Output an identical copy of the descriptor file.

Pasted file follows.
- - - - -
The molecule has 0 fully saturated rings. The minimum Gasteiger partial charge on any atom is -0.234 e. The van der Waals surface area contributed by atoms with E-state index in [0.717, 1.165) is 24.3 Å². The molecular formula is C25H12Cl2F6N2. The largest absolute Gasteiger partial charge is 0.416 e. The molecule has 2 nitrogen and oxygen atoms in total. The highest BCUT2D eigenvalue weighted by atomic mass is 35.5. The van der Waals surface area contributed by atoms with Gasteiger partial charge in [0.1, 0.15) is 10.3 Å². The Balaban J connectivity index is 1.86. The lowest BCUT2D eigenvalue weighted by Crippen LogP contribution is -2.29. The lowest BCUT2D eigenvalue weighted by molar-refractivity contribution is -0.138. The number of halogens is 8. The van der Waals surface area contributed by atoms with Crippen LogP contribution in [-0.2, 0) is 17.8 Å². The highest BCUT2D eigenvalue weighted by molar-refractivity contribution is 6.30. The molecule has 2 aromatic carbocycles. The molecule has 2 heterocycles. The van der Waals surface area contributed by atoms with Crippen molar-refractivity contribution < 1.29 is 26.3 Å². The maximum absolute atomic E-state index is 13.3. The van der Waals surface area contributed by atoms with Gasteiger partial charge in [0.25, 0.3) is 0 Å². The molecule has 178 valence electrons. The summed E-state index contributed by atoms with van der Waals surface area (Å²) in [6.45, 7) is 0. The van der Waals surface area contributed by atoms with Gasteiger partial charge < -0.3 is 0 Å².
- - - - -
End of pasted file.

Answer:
The molecule has 0 fully saturated rings. The minimum Gasteiger partial charge on any atom is -0.234 e. The van der Waals surface area contributed by atoms with E-state index in [0.717, 1.165) is 24.3 Å². The molecular formula is C25H12Cl2F6N2. The largest absolute Gasteiger partial charge is 0.416 e. The molecule has 2 nitrogen and oxygen atoms in total. The highest BCUT2D eigenvalue weighted by atomic mass is 35.5. The van der Waals surface area contributed by atoms with Gasteiger partial charge in [0.1, 0.15) is 10.3 Å². The Balaban J connectivity index is 1.86. The lowest BCUT2D eigenvalue weighted by Crippen LogP contribution is -2.29. The lowest BCUT2D eigenvalue weighted by molar-refractivity contribution is -0.138. The number of halogens is 8. The van der Waals surface area contributed by atoms with Crippen LogP contribution in [-0.2, 0) is 17.8 Å². The highest BCUT2D eigenvalue weighted by molar-refractivity contribution is 6.30. The molecule has 2 aromatic carbocycles. The molecule has 2 heterocycles. The van der Waals surface area contributed by atoms with Crippen molar-refractivity contribution < 1.29 is 26.3 Å². The maximum absolute atomic E-state index is 13.3. The van der Waals surface area contributed by atoms with Gasteiger partial charge in [0.25, 0.3) is 0 Å². The molecule has 178 valence electrons. The summed E-state index contributed by atoms with van der Waals surface area (Å²) in [6.45, 7) is 0. The van der Waals surface area contributed by atoms with Gasteiger partial charge < -0.3 is 0 Å².